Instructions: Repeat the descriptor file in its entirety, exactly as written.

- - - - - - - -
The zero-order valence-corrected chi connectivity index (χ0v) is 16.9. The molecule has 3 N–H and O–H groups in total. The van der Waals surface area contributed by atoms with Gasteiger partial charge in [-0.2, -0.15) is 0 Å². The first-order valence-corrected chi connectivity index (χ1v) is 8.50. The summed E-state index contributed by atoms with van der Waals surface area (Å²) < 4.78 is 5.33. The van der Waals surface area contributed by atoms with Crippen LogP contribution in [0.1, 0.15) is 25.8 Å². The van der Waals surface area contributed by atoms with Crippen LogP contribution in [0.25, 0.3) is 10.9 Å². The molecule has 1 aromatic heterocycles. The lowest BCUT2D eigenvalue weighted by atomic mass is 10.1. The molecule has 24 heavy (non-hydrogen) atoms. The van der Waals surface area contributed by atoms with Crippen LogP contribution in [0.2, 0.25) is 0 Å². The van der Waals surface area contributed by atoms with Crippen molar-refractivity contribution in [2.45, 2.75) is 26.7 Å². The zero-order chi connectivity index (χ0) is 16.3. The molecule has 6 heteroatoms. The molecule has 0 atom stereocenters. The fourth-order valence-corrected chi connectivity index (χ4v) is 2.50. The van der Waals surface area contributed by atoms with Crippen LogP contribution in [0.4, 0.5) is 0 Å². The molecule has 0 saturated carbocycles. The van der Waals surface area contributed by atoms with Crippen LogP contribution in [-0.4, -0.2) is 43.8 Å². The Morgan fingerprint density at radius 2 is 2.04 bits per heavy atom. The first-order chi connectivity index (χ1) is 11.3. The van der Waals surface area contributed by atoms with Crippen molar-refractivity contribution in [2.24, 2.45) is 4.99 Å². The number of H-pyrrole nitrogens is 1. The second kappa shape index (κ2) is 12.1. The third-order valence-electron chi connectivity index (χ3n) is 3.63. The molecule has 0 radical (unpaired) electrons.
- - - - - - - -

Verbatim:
The zero-order valence-corrected chi connectivity index (χ0v) is 16.9. The molecule has 3 N–H and O–H groups in total. The van der Waals surface area contributed by atoms with Gasteiger partial charge in [-0.2, -0.15) is 0 Å². The first-order valence-corrected chi connectivity index (χ1v) is 8.50. The summed E-state index contributed by atoms with van der Waals surface area (Å²) < 4.78 is 5.33. The van der Waals surface area contributed by atoms with Crippen LogP contribution in [0.1, 0.15) is 25.8 Å². The van der Waals surface area contributed by atoms with Crippen LogP contribution in [0.25, 0.3) is 10.9 Å². The molecule has 1 aromatic heterocycles. The lowest BCUT2D eigenvalue weighted by atomic mass is 10.1. The molecule has 24 heavy (non-hydrogen) atoms. The van der Waals surface area contributed by atoms with Crippen LogP contribution in [0.2, 0.25) is 0 Å². The van der Waals surface area contributed by atoms with Crippen molar-refractivity contribution in [2.45, 2.75) is 26.7 Å². The zero-order chi connectivity index (χ0) is 16.3. The molecule has 6 heteroatoms. The molecule has 0 atom stereocenters. The fourth-order valence-corrected chi connectivity index (χ4v) is 2.50. The van der Waals surface area contributed by atoms with Crippen LogP contribution in [0.4, 0.5) is 0 Å². The molecule has 0 saturated carbocycles. The van der Waals surface area contributed by atoms with Crippen LogP contribution in [-0.4, -0.2) is 43.8 Å². The Morgan fingerprint density at radius 2 is 2.04 bits per heavy atom. The first-order chi connectivity index (χ1) is 11.3. The van der Waals surface area contributed by atoms with Crippen molar-refractivity contribution in [2.24, 2.45) is 4.99 Å². The number of H-pyrrole nitrogens is 1. The second kappa shape index (κ2) is 12.1. The third-order valence-electron chi connectivity index (χ3n) is 3.63. The molecule has 0 radical (unpaired) electrons.